For the mini-lesson I have all the students come to the circle and depending on your class give each student a number bond and three double-sided counters or have your students work in pairs so one set of manipulatives between two students. If possible, you can make a big number bond or show a number bond on the document camera so you can model what you're doing. I walk them through step by step putting all three counters in the big circle showing that three is the number we are starting with. I would then have them think back to our Bunny ears activity and think about the different ways we made the number 3. From there I would model for the students by putting some yellow and some red in the smaller circles and having students take turns making the combinations of three. As we find the combinations I'll record in a place where all students can see all the combinations we found in order so zero reds and three yellows, one red and two yellows, two reds and one yellow, three reds and zero yellows.




Then ask the students if they see any patterns or notice anything about those numbers. Some students might notice that they're opposites some might not, but as we go through each number, they'll start to see that this pattern repeats. That would be the end of my lesson and I would do it and activity like Shake and Spill, Drop the Cubes, or How Many More so they can start to really become familiar with combinations of three.




The Next Day


The next day I would repeat the same process but instead of doing 3 for our warmup with Bunny Ears, I would use the number 4. For the minilesson, instead of the number bond, I use the Part Part Whole mat and repeat the same process that we used for the number bond with the Part Part Whole Mat, modeling how to use it.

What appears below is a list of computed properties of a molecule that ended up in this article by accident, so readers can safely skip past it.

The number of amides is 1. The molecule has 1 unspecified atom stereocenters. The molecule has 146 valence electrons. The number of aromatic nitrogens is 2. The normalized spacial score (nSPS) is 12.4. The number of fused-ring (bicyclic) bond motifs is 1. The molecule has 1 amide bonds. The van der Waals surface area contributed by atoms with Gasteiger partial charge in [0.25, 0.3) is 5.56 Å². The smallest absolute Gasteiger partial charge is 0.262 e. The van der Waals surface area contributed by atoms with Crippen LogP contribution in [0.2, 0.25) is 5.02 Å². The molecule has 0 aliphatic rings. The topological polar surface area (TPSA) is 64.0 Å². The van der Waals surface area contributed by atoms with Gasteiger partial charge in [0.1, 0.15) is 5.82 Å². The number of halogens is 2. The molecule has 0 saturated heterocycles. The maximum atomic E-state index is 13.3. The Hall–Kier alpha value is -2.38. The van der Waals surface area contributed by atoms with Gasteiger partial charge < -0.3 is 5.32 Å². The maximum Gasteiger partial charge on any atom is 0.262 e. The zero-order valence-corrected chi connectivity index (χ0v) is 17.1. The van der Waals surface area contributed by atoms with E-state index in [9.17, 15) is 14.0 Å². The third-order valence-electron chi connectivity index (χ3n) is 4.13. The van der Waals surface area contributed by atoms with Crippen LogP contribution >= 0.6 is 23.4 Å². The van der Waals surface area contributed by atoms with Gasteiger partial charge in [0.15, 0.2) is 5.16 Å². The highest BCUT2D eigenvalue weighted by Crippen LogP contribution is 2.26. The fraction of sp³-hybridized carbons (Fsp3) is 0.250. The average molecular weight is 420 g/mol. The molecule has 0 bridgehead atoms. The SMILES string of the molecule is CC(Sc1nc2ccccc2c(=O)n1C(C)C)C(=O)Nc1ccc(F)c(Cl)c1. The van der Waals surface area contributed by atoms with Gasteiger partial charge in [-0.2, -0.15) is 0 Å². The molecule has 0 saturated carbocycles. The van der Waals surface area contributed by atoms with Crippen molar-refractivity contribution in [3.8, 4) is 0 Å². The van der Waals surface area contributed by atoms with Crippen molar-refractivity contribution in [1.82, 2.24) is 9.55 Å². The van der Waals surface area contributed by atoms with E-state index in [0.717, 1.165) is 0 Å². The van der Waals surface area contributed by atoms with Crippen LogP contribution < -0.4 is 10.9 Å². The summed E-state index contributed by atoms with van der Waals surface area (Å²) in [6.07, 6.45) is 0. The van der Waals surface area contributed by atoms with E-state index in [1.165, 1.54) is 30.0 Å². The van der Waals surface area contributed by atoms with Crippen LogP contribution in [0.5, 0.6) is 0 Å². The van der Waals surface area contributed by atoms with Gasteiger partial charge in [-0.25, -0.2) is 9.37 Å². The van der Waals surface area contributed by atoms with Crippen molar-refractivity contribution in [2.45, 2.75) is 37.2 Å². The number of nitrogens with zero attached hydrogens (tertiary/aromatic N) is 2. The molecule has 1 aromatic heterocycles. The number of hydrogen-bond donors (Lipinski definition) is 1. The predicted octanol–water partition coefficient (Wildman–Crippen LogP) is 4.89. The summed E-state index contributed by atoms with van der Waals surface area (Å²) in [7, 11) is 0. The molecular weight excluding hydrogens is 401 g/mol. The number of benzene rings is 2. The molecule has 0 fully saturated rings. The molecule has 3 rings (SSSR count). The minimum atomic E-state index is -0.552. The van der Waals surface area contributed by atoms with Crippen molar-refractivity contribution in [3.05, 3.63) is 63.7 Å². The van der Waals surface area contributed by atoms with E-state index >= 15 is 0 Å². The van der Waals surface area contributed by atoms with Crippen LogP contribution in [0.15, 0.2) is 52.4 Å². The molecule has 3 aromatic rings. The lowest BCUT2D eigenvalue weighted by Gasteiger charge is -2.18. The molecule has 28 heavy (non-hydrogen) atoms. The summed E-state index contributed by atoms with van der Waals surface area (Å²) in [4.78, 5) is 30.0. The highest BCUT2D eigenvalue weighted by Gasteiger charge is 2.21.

See if anybody could come up with those combinations of four but when I record them, making sure to record them in order so they could see the opposites that arise when you're decomposing numbers.


Continuing the Unit


Continuing the unit, continue with Bunny Ears and the number 5 and go back to the number bond and repeat the same process. Depending on how you run your math workshop, you can add a different decomposing number station.


The next day I would switch out Bunny ears for Quick Images as it serves a similar purpose but for Quick Images, I would use different arrangements of the same number, similar to Bunny Ears, so they start to see the combinations of numbers before we actually use our counting mats.


Final Thoughts


This was a bit of a longer post but I felt like it took me years to figure out how to teach this in a way that my students could understand how to work out decomposing numbers and understand the pattern that comes with decomposing numbers.


The real test for me was circling back to decomposing numbers and the students still remembered exactly how to do it and when we moved to story problems and addition and subtraction, they were able to recall those combinations and use their fingers and use the manipulatives very effectively to find out the answers that they needed. Being able to apply their knowledge to other situations was so rewarding to see and I was definitely doing my happy dance teacher cheer because I had cracked the code of teaching this concept.



Let me know if this works for you I have my full lessons available in my store as well as the stations that I used with my students so you can use exactly what I did. If you feel like you don't need that and you just want the number mats I also have them available for free! I hope you and your students have a great time with this unit and you feel your teacher joy just like I did!